Billionaire Paul Singer plans to reject General Electric Co.’s tender offer to acquire 3-D printer company SLM Solutions Group AG, presenting an obstacle as the industrial giant attempts to expand its manufacturing capabilities.
Singer’s Elliott Management Corp. “believes that GE’s offer is not in the best interests of SLM shareholders,” according to a statement Thursday. The hedge fund through affiliates has amassed more than 20% of the German company’s shares.
GE last month announced plans to buy SLM and Sweden’s Arcam AB for a combined $1.4 billion in a significant expansion of its 3-D-printing capabilities. GE is making greater use of so-called additive manufacturing as it focuses on building industrial equipment with digital capabilities. The company didn’t immediately respond to a request for comment Thursday.
The offer of 38 euros a share for SLM represented a 37% premium over the closing price the day before the deal’s announcement, Boston-based GE said last month. SLM rose 0.1% to close at 39.73 euros Thursday in Frankfurt, giving the company a market value of about 710 million euros ($777 million). GE was little changed at $29.05 at 2:31 p.m. in New York.
Singer has been boosting the stake since GE’s offer and has said that he intended to “exert influence” over matters such as the company’s capital structure and the makeup of managing and supervisory bodies. His investment firm is the second-largest shareholder in Arcam, with about 10% of outstanding shares, according to data compiled by Bloomberg.
Elliott has a track record of investing in European acquisition targets and holding out for a better price. It also has shown a willingness to remain a minority holder to benefit from the offers while preventing complete takeovers.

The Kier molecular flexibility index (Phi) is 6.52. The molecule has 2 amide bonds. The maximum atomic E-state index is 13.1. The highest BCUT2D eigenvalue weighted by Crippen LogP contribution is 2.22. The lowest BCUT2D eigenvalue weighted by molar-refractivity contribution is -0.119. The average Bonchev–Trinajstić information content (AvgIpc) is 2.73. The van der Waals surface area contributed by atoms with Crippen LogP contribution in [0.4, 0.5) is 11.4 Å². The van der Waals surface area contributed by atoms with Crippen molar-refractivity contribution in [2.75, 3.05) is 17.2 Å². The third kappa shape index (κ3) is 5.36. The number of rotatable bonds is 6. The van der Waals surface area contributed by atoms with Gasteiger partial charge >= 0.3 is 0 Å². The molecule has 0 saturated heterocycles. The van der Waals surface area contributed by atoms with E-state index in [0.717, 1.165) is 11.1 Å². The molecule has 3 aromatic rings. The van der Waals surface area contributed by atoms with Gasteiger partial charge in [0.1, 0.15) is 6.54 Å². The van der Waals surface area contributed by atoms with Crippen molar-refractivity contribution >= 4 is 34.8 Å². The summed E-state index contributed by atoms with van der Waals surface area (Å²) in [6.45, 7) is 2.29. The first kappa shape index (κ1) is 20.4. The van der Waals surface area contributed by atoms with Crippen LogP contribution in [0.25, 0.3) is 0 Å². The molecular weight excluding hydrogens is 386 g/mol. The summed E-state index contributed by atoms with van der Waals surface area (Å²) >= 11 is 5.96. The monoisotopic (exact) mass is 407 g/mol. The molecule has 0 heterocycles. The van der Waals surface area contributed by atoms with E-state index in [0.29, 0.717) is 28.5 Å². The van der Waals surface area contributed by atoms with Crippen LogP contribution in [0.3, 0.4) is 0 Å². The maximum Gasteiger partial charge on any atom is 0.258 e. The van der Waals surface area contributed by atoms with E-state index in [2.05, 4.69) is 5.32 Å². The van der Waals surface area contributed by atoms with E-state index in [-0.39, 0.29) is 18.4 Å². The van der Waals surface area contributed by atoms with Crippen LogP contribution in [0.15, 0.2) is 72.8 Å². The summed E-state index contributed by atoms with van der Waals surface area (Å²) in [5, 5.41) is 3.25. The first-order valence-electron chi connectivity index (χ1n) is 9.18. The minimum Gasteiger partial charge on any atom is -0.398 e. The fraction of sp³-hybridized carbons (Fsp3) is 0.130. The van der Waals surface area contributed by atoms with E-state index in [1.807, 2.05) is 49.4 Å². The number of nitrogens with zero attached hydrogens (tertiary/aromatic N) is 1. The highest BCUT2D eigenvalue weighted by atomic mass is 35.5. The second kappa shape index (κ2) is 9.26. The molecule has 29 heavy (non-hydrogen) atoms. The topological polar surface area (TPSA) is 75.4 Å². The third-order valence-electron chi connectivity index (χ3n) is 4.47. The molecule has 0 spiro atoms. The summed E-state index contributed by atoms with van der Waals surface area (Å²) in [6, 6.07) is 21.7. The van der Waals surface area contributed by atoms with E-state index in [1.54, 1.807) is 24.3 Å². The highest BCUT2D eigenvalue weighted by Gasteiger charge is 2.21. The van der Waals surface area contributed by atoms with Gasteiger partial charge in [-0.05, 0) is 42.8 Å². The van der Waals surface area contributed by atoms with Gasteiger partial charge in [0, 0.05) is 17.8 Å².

The hedge fund recently refused to tender its stake in Axis Communications AB, keeping Canon Inc. from owning more than 87% of the company. Elliott held out when EQT Partners AB acquired Swedish software maker Industrial & Financial Systems IFS AB, eventually selling for about 9% more than other shareholders.
When U.S. drug distributor McKesson Corp. sought to acquire German counterpart Celesio AG, Elliott and other minority shareholders initially rejected the price. A deal was salvaged, with Elliott earning bigger profits from convertible bonds it had amassed.
GE said this week that it would extend the acceptance period for its offer for Arcam to Nov. 1 from Oct. 14. Investors owning about 24% of outstanding shares had accepted the deal, the industrial giant said.
GE has said the acquisitions could help it build a $1 billion 3-D-printing business by 2020. The company already uses the machines to make parts, including fuel nozzles for jet engines, and prototypes.
The global market for 3-D printing is growing as companies increasingly use the technology for production of commercial components. The aviation industry was one of the early adopters because it enables more complex designs and lighter parts, cutting waste of expensive materials on factory floors.